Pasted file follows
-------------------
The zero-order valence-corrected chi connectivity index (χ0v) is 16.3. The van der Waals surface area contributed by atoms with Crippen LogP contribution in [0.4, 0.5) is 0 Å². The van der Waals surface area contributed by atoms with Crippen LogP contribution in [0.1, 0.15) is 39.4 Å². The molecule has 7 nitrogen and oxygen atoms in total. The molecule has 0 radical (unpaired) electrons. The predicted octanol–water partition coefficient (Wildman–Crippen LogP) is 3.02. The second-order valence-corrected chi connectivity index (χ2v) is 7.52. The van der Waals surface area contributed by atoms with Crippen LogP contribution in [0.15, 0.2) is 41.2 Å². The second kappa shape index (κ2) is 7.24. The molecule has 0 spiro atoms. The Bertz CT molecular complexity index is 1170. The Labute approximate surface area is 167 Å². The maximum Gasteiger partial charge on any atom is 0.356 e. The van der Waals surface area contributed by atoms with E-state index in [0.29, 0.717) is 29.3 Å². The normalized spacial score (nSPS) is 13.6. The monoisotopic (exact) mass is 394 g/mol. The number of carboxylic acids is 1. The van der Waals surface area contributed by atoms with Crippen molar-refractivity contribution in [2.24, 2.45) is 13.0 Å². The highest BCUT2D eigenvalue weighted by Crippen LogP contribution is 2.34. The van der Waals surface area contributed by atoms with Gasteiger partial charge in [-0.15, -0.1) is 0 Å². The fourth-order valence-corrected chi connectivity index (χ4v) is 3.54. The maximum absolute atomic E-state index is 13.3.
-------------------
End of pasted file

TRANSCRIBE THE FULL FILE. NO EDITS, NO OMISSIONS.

The zero-order valence-corrected chi connectivity index (χ0v) is 16.3. The van der Waals surface area contributed by atoms with Crippen LogP contribution in [0.4, 0.5) is 0 Å². The van der Waals surface area contributed by atoms with Crippen LogP contribution in [0.1, 0.15) is 39.4 Å². The molecule has 7 nitrogen and oxygen atoms in total. The molecule has 0 radical (unpaired) electrons. The predicted octanol–water partition coefficient (Wildman–Crippen LogP) is 3.02. The second-order valence-corrected chi connectivity index (χ2v) is 7.52. The van der Waals surface area contributed by atoms with Crippen LogP contribution in [0.15, 0.2) is 41.2 Å². The second kappa shape index (κ2) is 7.24. The molecule has 0 spiro atoms. The Bertz CT molecular complexity index is 1170. The Labute approximate surface area is 167 Å². The maximum Gasteiger partial charge on any atom is 0.356 e. The van der Waals surface area contributed by atoms with E-state index in [0.29, 0.717) is 29.3 Å². The normalized spacial score (nSPS) is 13.6. The monoisotopic (exact) mass is 394 g/mol. The number of carboxylic acids is 1. The van der Waals surface area contributed by atoms with Crippen molar-refractivity contribution in [2.24, 2.45) is 13.0 Å². The highest BCUT2D eigenvalue weighted by Crippen LogP contribution is 2.34. The van der Waals surface area contributed by atoms with Gasteiger partial charge in [-0.15, -0.1) is 0 Å². The fourth-order valence-corrected chi connectivity index (χ4v) is 3.54. The maximum absolute atomic E-state index is 13.3.